Other fans, who might not sport the same daunting physical statistics but might be men of some means, came to admire, and, just occasionally, test the waters to sponsor muscle protégés, or attempt to schedule "private shows."
Gay beaches across the nation bloomed with hundreds of casually strolling men proudly displaying their bulging, gym-built physiques.
In 1978, the annual IFBB Night of Champions Bodybuilding Competition began a run of more than 20 years, starting out at Town Hall, and moving after a few years to the Upper West Side’s Beacon Theatre. While hardly a gay circuit event, the high-profile professional show nevertheless drew a sizable crowd of gay fans, who came to both admire the massive men onstage, and chuckle just a bit at the unintentional humor of the campy production. For years, the elegant, private, invitation-only after party catered dinner, hosted by a serene host in a luxury apartment nearby, and regularly attended by many of the competitors, became one of the hottest tickets of the season.
In Greenwich Village in 1985, Charles Ludlam’s Ridiculous Theatre Company scored with a widely attended Off Broadway hit, "Salammbô". A steamy ersatz Babylonian tragic spectacle out of Flaubert, and mined for camp and laughs, the great cross-dressing star Ludlam starred as the Virgin Princess, surrounded by a phalanx of "barbarians", eight huge musclemen in leather loincloths who posed, grunted, carried spears, and -- just occasionally -- delivered lines. Mostly culled from the hardcore Sheridan Square Gym one block away, the enormous 200 pound-plus beefcake boys filled Ludlam’s tiny stage, requiring careful blocking and direction onstage and off, just so they could all fit.
One of the biggest laughs of the evening came when, in response to the general roared outcry by the barbarians for "Wine, Women, and Song!" one of the younger musclemen timidly requested if it could just be "wine and song." The critics sniffed, but the gay audience applauded wildly. The show ran for months.
By 1994, the Gay Games in New York City featured a Bodybuilding Competition. Bodybuilding as a popular gay sport had arrived, subculture within a subculture. While many gay men derided the big boys, often referring to them as "Body Nazis," there was no question of their prevalence as national circuit parties and dance floors were swollen with their muscles.
The New Generation of Muscle Fans
Fashions change. By the late 1990s, younger gay men came of age that had not been influenced by the body culture of the 1970s and 1980s. While health club attendance didn’t quite fall off, gradually a new physical ideal that prized slender symmetry, flexibility, and aerobic health became the new body standard. Spinning classes, yoga and lightweight workouts replaced the grueling heavy lifting on the gym floor.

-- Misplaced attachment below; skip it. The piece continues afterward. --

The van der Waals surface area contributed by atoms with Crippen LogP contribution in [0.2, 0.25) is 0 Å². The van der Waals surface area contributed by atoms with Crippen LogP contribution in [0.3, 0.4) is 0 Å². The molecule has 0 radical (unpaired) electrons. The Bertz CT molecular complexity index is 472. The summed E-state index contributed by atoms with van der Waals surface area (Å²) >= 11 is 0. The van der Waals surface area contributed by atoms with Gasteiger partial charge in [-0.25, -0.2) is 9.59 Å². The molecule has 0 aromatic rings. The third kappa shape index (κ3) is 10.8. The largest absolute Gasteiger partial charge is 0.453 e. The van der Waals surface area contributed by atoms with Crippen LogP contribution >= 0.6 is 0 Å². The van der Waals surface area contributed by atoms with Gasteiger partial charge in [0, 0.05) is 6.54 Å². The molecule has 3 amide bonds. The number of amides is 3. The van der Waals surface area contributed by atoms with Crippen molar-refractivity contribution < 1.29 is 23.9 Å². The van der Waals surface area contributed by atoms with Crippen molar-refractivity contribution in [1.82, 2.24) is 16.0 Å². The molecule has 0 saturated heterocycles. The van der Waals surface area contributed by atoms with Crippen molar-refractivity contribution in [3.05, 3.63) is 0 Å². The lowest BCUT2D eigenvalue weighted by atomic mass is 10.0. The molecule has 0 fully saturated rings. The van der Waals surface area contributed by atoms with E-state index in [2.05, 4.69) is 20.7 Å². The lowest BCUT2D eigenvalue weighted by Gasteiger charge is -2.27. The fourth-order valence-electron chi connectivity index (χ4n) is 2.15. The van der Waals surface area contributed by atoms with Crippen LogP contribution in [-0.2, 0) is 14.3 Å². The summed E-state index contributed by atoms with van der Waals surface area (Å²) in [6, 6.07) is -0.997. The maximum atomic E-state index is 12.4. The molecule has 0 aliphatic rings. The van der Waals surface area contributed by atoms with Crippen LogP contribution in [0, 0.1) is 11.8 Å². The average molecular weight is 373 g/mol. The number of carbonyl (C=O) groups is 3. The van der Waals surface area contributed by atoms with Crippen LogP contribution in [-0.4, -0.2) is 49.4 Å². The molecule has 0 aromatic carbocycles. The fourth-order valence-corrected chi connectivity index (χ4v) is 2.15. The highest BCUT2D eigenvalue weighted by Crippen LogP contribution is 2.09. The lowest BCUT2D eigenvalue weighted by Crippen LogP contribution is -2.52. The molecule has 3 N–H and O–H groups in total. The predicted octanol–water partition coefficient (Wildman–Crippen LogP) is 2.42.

Over time, the hugely muscled gay man, for the most part, went the way of the dinosaur.
But what of the legion of muscle admirers? For the hardcore audience, the line had been crossed, and nothing else would satisfy the private longings. The true muscle fan is not so easily dissuaded, and as the virtual world grew in variety and complexity, bodybuilding went back underground to satisfy the cravings of those who could pay nominal monthly fees for membership to specialized muscle websites.
In 2011, the Internet offers dozens of muscle fan websites and blogs closely following the careers, competitions, and just occasionally, the explicit images and video clips of today’s bodybuilding bulls. Anyone with a halfway decent DSL connection, the time and inclination to trawl online, and armed with a credit card, can download an impressive home library of videos and images of grinning, pumping, and flexing bodybuilders.
This is to say nothing of the half-dozen live cam muscle websites.
In short, if muscle entertainment today could be compared to recreational drugs, then no muscle enthusiast needs to look very far for his fix.
Meanwhile, what about me? Wasn’t I one of those hardcore fans once upon a time?
There’s a young man I see at the gym sometimes. Dripping wet, he’d probably weigh 145 pounds. His arms are slender, his torso long and lean. He has awesome abs.
He is SO hot.
In Part 3, Bob reports on today’s muscle webcam sites, with contributions from IFBB Professional Bodybuilder Rodney St. Cloud, who is building his own online muscle empire.
This article is part of our "Sex." series. Want to read more?
Here's the full list»